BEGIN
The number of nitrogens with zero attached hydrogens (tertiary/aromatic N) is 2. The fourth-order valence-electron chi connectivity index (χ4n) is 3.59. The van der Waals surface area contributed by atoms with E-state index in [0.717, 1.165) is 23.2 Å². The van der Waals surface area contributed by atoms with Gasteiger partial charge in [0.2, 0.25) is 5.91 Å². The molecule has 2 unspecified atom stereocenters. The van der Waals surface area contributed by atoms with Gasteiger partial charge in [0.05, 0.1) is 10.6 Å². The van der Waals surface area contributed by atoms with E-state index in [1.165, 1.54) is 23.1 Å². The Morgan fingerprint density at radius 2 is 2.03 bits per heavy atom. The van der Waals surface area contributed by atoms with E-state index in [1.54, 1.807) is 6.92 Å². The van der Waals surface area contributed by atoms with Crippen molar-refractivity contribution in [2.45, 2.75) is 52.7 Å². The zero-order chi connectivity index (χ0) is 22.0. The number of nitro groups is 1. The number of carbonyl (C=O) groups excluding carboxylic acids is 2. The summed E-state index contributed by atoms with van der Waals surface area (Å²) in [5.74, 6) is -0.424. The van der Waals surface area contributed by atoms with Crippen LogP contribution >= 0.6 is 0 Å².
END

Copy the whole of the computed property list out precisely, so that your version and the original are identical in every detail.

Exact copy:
The number of nitrogens with zero attached hydrogens (tertiary/aromatic N) is 2. The fourth-order valence-electron chi connectivity index (χ4n) is 3.59. The van der Waals surface area contributed by atoms with E-state index in [0.717, 1.165) is 23.2 Å². The van der Waals surface area contributed by atoms with Gasteiger partial charge in [0.2, 0.25) is 5.91 Å². The molecule has 2 unspecified atom stereocenters. The van der Waals surface area contributed by atoms with Gasteiger partial charge in [0.05, 0.1) is 10.6 Å². The van der Waals surface area contributed by atoms with E-state index in [1.165, 1.54) is 23.1 Å². The Morgan fingerprint density at radius 2 is 2.03 bits per heavy atom. The van der Waals surface area contributed by atoms with E-state index in [1.54, 1.807) is 6.92 Å². The van der Waals surface area contributed by atoms with Crippen molar-refractivity contribution in [2.45, 2.75) is 52.7 Å². The zero-order chi connectivity index (χ0) is 22.0. The number of nitro groups is 1. The number of carbonyl (C=O) groups excluding carboxylic acids is 2. The summed E-state index contributed by atoms with van der Waals surface area (Å²) in [5.74, 6) is -0.424. The van der Waals surface area contributed by atoms with Crippen LogP contribution >= 0.6 is 0 Å².